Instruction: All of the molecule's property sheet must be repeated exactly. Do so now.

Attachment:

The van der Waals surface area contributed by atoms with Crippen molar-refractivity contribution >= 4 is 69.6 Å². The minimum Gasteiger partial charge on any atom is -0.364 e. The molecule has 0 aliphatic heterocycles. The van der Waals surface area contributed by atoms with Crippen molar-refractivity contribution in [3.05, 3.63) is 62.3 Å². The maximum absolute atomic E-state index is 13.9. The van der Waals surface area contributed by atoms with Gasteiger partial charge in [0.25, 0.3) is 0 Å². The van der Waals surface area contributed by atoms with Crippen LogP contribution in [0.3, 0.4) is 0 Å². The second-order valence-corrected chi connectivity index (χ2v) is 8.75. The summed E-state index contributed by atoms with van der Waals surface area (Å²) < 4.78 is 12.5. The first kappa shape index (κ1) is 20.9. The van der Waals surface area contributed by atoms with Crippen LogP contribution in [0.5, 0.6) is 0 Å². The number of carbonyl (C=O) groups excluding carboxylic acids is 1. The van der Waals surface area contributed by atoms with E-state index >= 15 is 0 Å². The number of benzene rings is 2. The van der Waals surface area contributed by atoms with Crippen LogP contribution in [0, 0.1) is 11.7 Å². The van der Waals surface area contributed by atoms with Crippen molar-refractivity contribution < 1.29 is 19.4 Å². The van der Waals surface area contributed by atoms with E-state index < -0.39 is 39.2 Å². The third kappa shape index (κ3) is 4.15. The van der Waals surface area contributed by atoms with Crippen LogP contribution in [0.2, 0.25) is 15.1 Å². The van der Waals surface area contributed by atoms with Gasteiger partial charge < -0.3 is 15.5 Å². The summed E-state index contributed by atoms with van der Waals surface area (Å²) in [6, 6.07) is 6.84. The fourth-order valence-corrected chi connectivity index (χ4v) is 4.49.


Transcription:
The van der Waals surface area contributed by atoms with Crippen molar-refractivity contribution >= 4 is 69.6 Å². The minimum Gasteiger partial charge on any atom is -0.364 e. The molecule has 0 aliphatic heterocycles. The van der Waals surface area contributed by atoms with Crippen molar-refractivity contribution in [3.05, 3.63) is 62.3 Å². The maximum absolute atomic E-state index is 13.9. The van der Waals surface area contributed by atoms with Gasteiger partial charge in [0.25, 0.3) is 0 Å². The van der Waals surface area contributed by atoms with Crippen LogP contribution in [0.3, 0.4) is 0 Å². The second-order valence-corrected chi connectivity index (χ2v) is 8.75. The summed E-state index contributed by atoms with van der Waals surface area (Å²) < 4.78 is 12.5. The first kappa shape index (κ1) is 20.9. The van der Waals surface area contributed by atoms with Crippen LogP contribution in [0.5, 0.6) is 0 Å². The number of carbonyl (C=O) groups excluding carboxylic acids is 1. The van der Waals surface area contributed by atoms with E-state index >= 15 is 0 Å². The number of benzene rings is 2. The van der Waals surface area contributed by atoms with Crippen LogP contribution in [0, 0.1) is 11.7 Å². The van der Waals surface area contributed by atoms with Crippen molar-refractivity contribution < 1.29 is 19.4 Å². The van der Waals surface area contributed by atoms with E-state index < -0.39 is 39.2 Å². The third kappa shape index (κ3) is 4.15. The van der Waals surface area contributed by atoms with Crippen LogP contribution in [0.2, 0.25) is 15.1 Å². The van der Waals surface area contributed by atoms with Gasteiger partial charge < -0.3 is 15.5 Å². The summed E-state index contributed by atoms with van der Waals surface area (Å²) in [6, 6.07) is 6.84. The fourth-order valence-corrected chi connectivity index (χ4v) is 4.49.